On How Apple And Technology Are Cultural Unifiers, Like Rock’n’Roll Once Was

In the ’60s, while no doubt a lot of schlock went to the Top o’ the Pops, it was far more likely than it is today that the greatest bands sold the most records.  The Beatles, The Stones, Dylan, Hendrix, Sly and the Family Stone, Creedence — they made the best records and they sold the most too.  Maybe this is looking backwards through gauze, but it seems that the anomaly, not the rule, is the case of The Velvet Underground — whose first record, released the same week as Sgt. Pepper’s, influenced perhaps more great music over time but ended up in the remainder bins.  They proved to be as much or more culturally relevant than any of the bands that sold 100x more records than they did, but theirs was a 1960s example that otherwise proves the rule.  Bands with great records but small followings became the norm as time went on, but it sure wasn’t the way things worked in those halcyon days when rock critics and the masses they might look down on all grokked to the same bands.

Flash forward to the ’80s and when asked what she thought of “alternative bands,” Madonna could sneer,”Oh, you mean unpopular music?”  By that time, it was axiomatic that the best bands were not the ones that sold the most records — that the bands that mattered were the ones with small followings, not large ones.  Sure, in those days and since, there were exceptions, and we cheered them on: U2, REM, Nirvana, Radiohead… well, we start to run out of examples of truly great bands that became arena sell-out huge.  Each of these bands at certain moments were both wildly popular with the masses and with critics.  But these are the exceptions, not the rule, not like things were in the 1960s when there was a commonality to what the elites thought was the best and what sold in the marketplace.

Flash to last night when The Black Keys played at the Verizon Center in Washington, and were awesome.  One of those happy moments when a band that is as interesting as any working band today could actually sell out an 18,000 seat hall.  As we looked around us, one thing was clear: virtually everyone texting his friend, or tweeting their experience, was using an iPhone.  This cut across obvious socioeconomic planes.  And it got me to thinking.  About how Apple’s products are the most desirable products for the elites who care about technology and what it can do, as well as for the mass of people who just want products that deliver.  Devices, not the music we play on them, are the things that unite us culturally today.  I mean, the closest thing I can think of to the excitement of waiting for the arrival of the new iPad is that feeling from long ago, when we were waiting for Exile On Main Street to hit the record stores.  I know I’m not the only who feels this way.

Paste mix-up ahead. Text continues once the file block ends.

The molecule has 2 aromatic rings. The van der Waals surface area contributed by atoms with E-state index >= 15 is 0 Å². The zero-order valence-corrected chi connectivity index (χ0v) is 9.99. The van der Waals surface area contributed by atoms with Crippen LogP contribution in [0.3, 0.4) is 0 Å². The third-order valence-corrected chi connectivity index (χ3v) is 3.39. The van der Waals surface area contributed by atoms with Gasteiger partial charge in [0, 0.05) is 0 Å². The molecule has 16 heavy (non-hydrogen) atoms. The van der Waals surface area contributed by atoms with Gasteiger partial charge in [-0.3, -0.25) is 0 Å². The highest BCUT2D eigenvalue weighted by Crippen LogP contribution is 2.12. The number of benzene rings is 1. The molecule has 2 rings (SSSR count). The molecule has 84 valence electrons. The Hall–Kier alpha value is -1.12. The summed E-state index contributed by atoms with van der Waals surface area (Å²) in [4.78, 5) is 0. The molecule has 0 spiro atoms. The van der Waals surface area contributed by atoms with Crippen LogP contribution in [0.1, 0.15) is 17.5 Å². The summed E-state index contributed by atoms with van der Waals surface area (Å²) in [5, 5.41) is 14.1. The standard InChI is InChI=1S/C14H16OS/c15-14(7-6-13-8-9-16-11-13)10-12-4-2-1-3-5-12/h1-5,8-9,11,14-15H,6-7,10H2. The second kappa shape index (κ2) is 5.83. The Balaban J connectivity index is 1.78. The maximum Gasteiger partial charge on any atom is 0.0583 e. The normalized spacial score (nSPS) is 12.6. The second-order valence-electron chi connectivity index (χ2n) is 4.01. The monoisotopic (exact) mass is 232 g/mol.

By the early 1970s, there was a gulf in popular culture, a delta between, say, bands like Big Star, who knocked the critics dead but sold 1000 records, and those huge bands, like say The Eagles, who churned out gold records.  In rock’n’roll, that gulf has not narrowed in 40 years, and seems to get wider all the time.  In contrast, when it comes to technology in general and Apple products in particular, the cognoscenti and the hoi polloi are as one.  Not everyone can afford iPhones, though the subsidy by the mobile operators do make it more possible.  Yet across the globe, the technology elites and the wealthiest people cannot buy a device that is better than the one that everyone else wants: an iPhone.  And there is something democratically pleasing about the arrangement by which Saudi sheiks and kids in Kentucky are using the exact same phone, and are equally thrilled to get one.

Is the famous counterculture acidhead and drop out Steve Jobs responsible for recreating one more aspect of ’60s idealism today: unifying the culture, not via common music, but through common use of technology and devices?

One Response to “On How Apple And Technology Are Cultural Unifiers, Like Rock’n’Roll Once Was”

  1. That’s a bingo.

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